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The Keogh Mortality Review


On February 6 2013, the Prime Minister announced that he had asked Professor Sir Bruce Keogh, NHS Medical Director for England, to review the quality of care and treatment provided by those NHS trusts and NHS foundation trusts that are persistent outliers on mortality indicators. A total of 14 hospital trusts were investigated as part of this review. After the reviews, 11 of the 14 trusts were placed into special measures by NHS Improvement

The review was guided by the NHS values set out in the NHS Constitution and underpinned by the following key principles:

  • Patient and public participation
  • Listening to the views of staff
  • Openness and transparency
  • Co-operation between organisations


Special measures

When there are concerns about the quality of care that hospitals are delivering, they can be put into special measures. Find out what action is taken by trusts that need to improve the quality of their services.

Reports published as part of the review

Find the Keogh Review final outcomes report, along with several reports that were published as part of the review, such as the Information and Intelligence Packs and the reports from the Risk Summit meetings.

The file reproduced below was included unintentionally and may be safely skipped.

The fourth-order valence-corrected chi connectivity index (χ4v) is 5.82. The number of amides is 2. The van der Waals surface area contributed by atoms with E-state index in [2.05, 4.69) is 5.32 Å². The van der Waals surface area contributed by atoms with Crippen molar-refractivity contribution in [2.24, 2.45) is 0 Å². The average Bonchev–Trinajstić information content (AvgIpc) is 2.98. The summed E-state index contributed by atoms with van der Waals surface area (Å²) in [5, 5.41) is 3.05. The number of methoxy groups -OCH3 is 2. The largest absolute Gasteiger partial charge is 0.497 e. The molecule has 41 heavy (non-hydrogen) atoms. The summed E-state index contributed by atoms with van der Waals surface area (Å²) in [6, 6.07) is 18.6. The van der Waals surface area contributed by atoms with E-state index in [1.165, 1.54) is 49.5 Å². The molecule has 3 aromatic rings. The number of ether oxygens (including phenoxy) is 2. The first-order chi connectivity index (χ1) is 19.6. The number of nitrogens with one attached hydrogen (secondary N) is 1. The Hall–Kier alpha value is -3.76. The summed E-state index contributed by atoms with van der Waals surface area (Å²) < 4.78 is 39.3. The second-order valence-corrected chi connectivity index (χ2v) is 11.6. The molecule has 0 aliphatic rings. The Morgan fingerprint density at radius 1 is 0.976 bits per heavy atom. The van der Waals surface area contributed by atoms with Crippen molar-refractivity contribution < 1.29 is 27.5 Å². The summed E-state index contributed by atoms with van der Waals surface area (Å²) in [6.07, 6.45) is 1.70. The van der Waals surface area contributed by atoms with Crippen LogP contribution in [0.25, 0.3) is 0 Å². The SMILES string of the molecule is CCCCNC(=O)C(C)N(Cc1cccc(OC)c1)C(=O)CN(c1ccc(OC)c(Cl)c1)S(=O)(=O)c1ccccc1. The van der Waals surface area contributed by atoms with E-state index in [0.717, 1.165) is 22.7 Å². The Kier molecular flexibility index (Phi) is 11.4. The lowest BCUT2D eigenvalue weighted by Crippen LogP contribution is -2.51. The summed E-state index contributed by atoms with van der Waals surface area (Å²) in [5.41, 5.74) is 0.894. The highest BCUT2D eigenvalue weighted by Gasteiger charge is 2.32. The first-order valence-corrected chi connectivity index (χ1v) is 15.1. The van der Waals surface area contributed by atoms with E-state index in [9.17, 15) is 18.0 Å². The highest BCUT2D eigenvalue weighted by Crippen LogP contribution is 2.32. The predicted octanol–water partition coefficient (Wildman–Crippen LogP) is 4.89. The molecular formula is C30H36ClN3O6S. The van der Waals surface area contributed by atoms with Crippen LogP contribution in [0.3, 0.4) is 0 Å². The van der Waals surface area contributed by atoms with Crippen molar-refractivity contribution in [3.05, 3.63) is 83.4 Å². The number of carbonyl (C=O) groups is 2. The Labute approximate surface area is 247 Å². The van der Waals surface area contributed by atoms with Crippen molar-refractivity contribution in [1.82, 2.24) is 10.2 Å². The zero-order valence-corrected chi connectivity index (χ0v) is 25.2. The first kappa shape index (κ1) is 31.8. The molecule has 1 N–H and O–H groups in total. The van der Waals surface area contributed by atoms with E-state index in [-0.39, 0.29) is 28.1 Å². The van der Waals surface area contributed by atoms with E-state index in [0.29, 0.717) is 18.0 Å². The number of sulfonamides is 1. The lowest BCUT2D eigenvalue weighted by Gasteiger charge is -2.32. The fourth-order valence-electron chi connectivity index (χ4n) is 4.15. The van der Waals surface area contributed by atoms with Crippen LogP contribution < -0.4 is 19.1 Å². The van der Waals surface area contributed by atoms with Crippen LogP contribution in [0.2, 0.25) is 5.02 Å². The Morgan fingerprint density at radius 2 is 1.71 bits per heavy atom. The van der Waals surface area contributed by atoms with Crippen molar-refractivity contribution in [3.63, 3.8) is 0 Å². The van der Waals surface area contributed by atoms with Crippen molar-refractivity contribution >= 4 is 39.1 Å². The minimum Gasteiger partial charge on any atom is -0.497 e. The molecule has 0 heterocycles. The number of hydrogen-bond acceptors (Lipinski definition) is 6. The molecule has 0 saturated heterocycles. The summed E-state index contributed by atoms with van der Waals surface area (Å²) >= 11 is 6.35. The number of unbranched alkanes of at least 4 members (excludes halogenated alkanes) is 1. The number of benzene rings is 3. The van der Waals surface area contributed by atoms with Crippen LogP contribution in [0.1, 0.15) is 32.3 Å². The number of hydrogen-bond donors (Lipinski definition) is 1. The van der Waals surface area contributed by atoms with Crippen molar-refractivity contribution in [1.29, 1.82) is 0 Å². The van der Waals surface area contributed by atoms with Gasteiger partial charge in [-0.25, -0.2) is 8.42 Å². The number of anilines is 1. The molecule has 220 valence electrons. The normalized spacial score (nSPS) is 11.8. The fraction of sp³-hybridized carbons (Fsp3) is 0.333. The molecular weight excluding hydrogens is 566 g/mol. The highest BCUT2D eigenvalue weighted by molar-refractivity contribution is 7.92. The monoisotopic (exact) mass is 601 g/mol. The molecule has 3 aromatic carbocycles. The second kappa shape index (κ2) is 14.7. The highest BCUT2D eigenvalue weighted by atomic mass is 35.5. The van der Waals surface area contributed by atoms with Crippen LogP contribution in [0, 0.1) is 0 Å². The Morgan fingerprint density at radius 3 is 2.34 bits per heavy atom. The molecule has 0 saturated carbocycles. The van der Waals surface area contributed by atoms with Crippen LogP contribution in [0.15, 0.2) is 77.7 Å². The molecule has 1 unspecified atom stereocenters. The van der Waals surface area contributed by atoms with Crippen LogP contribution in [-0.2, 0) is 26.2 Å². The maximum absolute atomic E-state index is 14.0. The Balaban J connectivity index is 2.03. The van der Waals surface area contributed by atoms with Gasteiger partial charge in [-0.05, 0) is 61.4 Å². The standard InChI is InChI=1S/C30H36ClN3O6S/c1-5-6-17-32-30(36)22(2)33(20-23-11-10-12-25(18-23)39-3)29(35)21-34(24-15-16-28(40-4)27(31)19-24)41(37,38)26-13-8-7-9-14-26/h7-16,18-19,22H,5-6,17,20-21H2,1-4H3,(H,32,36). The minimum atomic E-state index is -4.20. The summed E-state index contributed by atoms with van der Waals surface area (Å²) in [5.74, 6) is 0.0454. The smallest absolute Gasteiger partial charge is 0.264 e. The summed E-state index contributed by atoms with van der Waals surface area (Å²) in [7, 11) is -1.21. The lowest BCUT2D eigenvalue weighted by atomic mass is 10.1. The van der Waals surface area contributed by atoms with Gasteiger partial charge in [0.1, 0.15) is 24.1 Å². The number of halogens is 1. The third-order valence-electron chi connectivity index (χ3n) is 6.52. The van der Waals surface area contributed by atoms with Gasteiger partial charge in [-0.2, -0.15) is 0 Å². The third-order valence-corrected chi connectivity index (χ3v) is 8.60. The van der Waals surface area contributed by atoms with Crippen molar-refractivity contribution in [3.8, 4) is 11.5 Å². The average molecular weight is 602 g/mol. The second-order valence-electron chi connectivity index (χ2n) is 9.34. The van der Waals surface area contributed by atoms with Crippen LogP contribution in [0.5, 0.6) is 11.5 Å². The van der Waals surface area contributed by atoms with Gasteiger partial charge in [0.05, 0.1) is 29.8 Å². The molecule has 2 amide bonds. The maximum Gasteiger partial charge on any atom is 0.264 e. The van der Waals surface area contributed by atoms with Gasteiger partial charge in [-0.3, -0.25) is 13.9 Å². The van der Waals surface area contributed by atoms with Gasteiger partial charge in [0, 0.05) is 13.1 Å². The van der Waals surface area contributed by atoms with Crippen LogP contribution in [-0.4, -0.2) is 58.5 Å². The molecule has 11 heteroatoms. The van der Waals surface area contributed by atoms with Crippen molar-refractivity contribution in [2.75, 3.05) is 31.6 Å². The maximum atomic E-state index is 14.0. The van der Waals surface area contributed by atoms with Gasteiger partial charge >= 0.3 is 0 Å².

Terms of reference

Find out why Professor Sir Bruce Keogh was asked to review the quality of care and treatment for some NHS trusts and foundation trusts and what the aims of the investigations are.

Page last reviewed: 17/03/2015

Next review due: 17/03/2017


The Keogh Mortality Review has been completed. The final reports on each trust and an overview report were published on July 16 2013. Submissions to the review team can no longer be considered.

If you want to make an official complaint about the NHS, please follow the NHS complaints procedure.

You may also wish to raise your concern through the Care Quality Commission (CQC). You can contact the CQC via telephone on 03000 61 61 61 or by emailing

Thanks to all who provided feedback to the Keogh Mortality Review. Your input has been hugely valuable and has helped to shape the recommendations.

NHS complaints

If you're not happy with the care or treatment you've received, you have the right to complain. Find out how.

Care Quality Commission

Find out how the CQC ensures all care services in England provide people with safe, effective, compassionate and high quality care